COVID-19 Pranayama: A Yogic Breathing Practice for the Pandemic

Young man wearing athletic wear sitting in the park practicing Yogic breathing

It all started with a short video that came across my YouTube feed about a month ago. And a brief one at that, just 3:42 long. But despite its brevity, its content caught my attention immediately: a breathing technique that hospital staff in the UK were teaching to their patients with COVID-19 who had respiratory symptoms. It resembled a type of COVID-19 pranayama.

It was fairly simple: take a big breath in, hold it in for five seconds, let it go. Repeat that six times and on the sixth round, cough once or twice into your elbow. Do another set of six. Then, lie down on your belly, prone, with your chest and head slightly propped up with a pillow, and take slightly deeper breaths for about 10 minutes.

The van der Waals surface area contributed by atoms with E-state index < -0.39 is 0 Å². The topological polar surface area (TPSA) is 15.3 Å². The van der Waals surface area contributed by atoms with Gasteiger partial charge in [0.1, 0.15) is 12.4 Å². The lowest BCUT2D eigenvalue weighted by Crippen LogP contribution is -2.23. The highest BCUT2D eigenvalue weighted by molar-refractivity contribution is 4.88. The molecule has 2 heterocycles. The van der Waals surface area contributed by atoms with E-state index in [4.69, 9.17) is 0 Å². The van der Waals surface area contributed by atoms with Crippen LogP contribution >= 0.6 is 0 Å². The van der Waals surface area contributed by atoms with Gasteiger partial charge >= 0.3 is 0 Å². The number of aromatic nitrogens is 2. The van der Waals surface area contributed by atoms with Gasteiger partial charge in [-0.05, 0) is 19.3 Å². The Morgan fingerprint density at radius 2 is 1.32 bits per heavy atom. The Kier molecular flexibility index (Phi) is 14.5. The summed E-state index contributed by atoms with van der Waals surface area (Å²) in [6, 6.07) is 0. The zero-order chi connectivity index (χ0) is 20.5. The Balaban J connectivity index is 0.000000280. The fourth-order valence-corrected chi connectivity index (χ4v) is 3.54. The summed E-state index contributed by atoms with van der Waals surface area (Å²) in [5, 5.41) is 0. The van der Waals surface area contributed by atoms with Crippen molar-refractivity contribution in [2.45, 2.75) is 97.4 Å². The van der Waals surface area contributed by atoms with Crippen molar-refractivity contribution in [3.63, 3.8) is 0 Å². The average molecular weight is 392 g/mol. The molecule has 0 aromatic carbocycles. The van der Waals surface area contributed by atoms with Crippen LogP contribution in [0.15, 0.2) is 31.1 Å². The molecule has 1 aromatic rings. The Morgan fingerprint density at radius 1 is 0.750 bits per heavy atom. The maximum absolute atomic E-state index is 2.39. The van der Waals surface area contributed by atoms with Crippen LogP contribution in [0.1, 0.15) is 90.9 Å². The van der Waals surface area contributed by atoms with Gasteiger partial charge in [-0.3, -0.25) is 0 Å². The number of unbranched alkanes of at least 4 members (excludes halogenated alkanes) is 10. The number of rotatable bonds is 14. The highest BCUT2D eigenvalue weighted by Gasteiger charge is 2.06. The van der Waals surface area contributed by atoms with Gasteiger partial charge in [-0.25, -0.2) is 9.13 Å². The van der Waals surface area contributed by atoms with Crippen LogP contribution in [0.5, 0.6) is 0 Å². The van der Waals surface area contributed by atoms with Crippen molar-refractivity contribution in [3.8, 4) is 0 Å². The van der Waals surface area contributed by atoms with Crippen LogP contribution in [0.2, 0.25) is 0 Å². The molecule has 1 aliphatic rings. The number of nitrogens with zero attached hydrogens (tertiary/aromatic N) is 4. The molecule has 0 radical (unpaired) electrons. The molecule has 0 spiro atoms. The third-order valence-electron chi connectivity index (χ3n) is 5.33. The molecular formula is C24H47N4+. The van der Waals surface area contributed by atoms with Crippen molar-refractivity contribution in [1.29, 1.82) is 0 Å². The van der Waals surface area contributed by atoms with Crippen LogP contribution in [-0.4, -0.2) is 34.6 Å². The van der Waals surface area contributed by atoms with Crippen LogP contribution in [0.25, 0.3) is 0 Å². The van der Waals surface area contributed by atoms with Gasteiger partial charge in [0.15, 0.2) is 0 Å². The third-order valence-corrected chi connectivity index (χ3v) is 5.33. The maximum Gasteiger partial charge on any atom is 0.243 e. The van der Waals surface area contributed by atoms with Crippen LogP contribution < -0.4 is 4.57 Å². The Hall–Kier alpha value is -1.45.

The reasoning for the prone practice is that more of our lung tissue is in the back half of the lungs, and if we are lying on our backs in bed, sick, this area gets compressed by gravity and not utilized fully, compromising our ability to get needed amounts of oxygen into our bloodstream, and possibly increasing our chances of getting secondary pneumonia. Lying on your belly and breathing opens that lung tissue up for use.

I then came across another video, made by a doctor in the US, describing essentially the same technique. Something was brewing out there! He mentioned that these techniques seemed to be keeping hospitalized patients off the ventilators!

COVID-19 Pranayama: Smoothing the Breathing Process

Illustration showing human lungs anatomy with trachea, left and right lobes.

Right away, I saw that our yoga pranayama practice might enhance this technique. For example, the doctor who demonstrates the technique in the UK video mentions, offhandedly, that he got lightheaded while doing the technique. In all likelihood, he was hyperventilating a bit, due to the quick deep breath in and the causal breath out. Also, over-gripping while holding the breath in for five seconds that I witnessed might have affected him.